Every person who has been to school or college has said at least once, ‘This is my second home’. The campus automatically feels like home as it is the place where a student spends maximum time after home.
Being the home away from home, one expects a minimum standard of cleanliness and hygiene in corridors, canteens and classrooms. Despite the basic guidelines issued, not every educational institute diligently follows it.
To encourage campuses to make eating healthier and safer, the Food Safety and Standards Authority of India (FSSAI) launched the ‘Eat Right’ awards last year.
A year later, the results are out, and IIT-Gandhinagar (IITGN) became one of the first institutions to meet all the requirements, with healthier food options, reformulating existing food products and providing better nutritional information to students. The other educational institutes who also received the certification are IIT Roorkee and LBSNAA Mussoorie.
On World Safety Day (June 7) this year, Dr Harsh Vardhan, Minister of Health and Family Welfare, conferred the award to IIT Gandhinagar Director Sudhir K Jain at a programme organised by FSSAI in FDA Bhawan, New Delhi.
Speaking exclusively to The Better India, Professor Jain says:
IITGN subscribes to the philosophy of ‘Students First’, where the living conditions, food, health, and safety of students are all important concerns for the Institution. As a result, since inception, we have placed a great emphasis on hostel food, its quality, nutritional value, and hygiene. FSSAI provided us with a great opportunity to ensure compliance by not just the hostel mess, but by all the eateries on the campus, and we are thankful for it.
Here are four measures that the prestigious institute took to make eating right and healthy.
1. Healthy Diets & Compliance to Food Safety
The Student Mess Council is in charge of tailoring the menu every month that includes a balanced diet with essential nutrition.
All the food joints use only fortified foods (+F) to prevent nutrient deficiencies. +F foods are those that contain extra nutrients, including vitamins A, B, D; folic acid; iodine; and iron. Double-fortified salt, rice, wheat flour, oil and milk are some examples.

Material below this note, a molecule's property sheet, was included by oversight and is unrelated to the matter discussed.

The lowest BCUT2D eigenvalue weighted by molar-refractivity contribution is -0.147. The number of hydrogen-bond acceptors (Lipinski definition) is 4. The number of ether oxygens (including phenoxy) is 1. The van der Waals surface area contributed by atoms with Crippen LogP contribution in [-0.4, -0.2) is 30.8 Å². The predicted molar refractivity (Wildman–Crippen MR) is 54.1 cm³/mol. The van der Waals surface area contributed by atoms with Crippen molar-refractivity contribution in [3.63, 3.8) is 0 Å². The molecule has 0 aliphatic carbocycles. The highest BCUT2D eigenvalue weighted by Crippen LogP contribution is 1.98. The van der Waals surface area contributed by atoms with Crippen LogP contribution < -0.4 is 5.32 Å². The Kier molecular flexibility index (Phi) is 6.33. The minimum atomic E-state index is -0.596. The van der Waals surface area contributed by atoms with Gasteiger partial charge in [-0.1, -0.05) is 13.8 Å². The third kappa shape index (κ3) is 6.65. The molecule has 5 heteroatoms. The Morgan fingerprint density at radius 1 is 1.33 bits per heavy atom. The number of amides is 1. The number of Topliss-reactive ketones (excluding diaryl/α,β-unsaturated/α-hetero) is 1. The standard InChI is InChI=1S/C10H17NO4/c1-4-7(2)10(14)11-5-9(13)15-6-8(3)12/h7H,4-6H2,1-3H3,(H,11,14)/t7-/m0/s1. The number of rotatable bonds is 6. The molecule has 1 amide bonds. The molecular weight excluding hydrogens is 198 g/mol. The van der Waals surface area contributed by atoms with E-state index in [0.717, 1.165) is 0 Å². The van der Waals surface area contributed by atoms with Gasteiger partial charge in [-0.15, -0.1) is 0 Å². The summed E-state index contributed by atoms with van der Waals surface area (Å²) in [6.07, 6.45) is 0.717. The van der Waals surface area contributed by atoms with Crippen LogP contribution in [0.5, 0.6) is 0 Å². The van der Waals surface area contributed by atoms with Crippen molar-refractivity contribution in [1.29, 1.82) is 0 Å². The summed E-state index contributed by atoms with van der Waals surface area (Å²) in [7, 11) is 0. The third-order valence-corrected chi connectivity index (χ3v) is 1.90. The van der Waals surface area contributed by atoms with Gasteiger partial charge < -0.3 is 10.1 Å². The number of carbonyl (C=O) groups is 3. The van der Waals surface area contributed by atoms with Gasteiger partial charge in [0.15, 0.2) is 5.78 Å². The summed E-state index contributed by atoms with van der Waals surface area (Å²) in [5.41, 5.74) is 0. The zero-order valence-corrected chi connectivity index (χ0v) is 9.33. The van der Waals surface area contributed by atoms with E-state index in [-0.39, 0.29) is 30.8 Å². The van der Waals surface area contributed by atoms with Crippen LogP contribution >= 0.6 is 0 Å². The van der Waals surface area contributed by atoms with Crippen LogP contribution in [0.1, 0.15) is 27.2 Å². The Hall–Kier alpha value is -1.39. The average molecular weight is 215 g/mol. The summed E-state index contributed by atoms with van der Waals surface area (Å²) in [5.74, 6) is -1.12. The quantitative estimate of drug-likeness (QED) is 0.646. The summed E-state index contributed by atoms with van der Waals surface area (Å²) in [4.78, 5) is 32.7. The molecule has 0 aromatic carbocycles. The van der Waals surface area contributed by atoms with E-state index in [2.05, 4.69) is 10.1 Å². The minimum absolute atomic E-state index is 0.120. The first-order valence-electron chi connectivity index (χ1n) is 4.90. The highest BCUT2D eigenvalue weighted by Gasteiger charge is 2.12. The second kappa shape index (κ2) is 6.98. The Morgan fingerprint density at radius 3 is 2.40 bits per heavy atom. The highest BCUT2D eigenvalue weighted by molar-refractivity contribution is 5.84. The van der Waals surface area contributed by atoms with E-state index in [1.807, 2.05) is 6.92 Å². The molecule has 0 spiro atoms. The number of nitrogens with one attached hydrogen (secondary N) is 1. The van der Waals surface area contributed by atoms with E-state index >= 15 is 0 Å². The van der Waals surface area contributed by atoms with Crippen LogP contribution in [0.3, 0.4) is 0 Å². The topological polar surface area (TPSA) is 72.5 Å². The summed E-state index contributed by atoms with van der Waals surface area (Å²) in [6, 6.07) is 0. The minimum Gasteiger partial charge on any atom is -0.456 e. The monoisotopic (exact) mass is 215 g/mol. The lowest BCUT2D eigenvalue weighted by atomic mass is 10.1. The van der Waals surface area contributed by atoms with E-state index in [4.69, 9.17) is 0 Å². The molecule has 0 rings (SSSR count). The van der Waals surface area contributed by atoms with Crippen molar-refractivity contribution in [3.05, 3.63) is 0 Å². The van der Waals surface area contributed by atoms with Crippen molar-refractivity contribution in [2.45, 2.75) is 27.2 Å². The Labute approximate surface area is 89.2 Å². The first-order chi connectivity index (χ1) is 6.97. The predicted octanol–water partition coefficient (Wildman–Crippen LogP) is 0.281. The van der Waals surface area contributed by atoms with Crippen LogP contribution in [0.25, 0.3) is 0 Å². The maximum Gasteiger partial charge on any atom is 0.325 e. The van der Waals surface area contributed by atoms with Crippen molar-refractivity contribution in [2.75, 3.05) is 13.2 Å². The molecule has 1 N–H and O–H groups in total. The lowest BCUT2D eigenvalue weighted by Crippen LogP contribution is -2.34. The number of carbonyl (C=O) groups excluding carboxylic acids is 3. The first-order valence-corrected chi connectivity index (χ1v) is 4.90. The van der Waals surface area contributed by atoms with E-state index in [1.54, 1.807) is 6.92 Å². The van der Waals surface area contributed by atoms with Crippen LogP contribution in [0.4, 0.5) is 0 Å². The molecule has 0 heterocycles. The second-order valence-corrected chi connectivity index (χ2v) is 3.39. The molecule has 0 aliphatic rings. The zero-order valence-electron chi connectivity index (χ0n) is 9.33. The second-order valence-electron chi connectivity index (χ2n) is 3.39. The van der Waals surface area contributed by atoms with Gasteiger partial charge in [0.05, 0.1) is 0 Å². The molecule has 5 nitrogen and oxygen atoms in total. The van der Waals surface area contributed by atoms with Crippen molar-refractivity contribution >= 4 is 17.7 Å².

With regular measures to maintain cleanliness and hygiene, all the food joints of the campus have a valid FSSAI license.
2. Promotion of Local and Seasonal Foods On Campus
IITGN promotes local and seasonal foods by the inclusion of papaya, sweet lime, strawberries, guava; and vegetables like spinach, corn, mushrooms, cabbage, and beetroot in the menu each month.
3. Food Waste Management
A special emphasis is laid on managing the kitchen waste as unscientific disposal on the campus attracts rodents and insects, posing health risks. All the kitchen waste is deposited in the in-house biogas plant and is converted to manure.
The institute has tied up with the BioDiesel Association of India (BDAI) for collection of used cooking oil from the eating joints.
As for the leftover or unused excess food, the IITGN rings up the Robinhood Army. The citizen-driven organisation collects and distributes any leftovers to the needy.
4. Promotion and Awareness on Food Safety and Healthy Diets in and around Campus.
There are regular awareness programmes about reducing food wastage. A notice board mentioning the amount of daily food wastage is displayed outside the dining hall to create a sense of responsibility among the community.
The Better India also spoke to Lakhan Agrawal, General Secretary, Student Council, IITGN. Here’s what he had to say about the accolade:
I think the ‘Eat Right Campus’ award is well-deserved. The mess and canteens can keep up excellent cleanliness and hygiene and serve healthy food. Visitors from other institutes, colleges or IITs appreciates our mess food.
He adds, “With continuous monitoring by the student body and the institute administration, along with frequent surprise checks, this level is being maintained. As a student, it is most important that these are achieved without additional costs to the student, and we are happy that the rates are very reasonable, despite excellent facilities.”
(Edited by Shruti Singhal)
Images courtesy: Prof Sudhir K Jain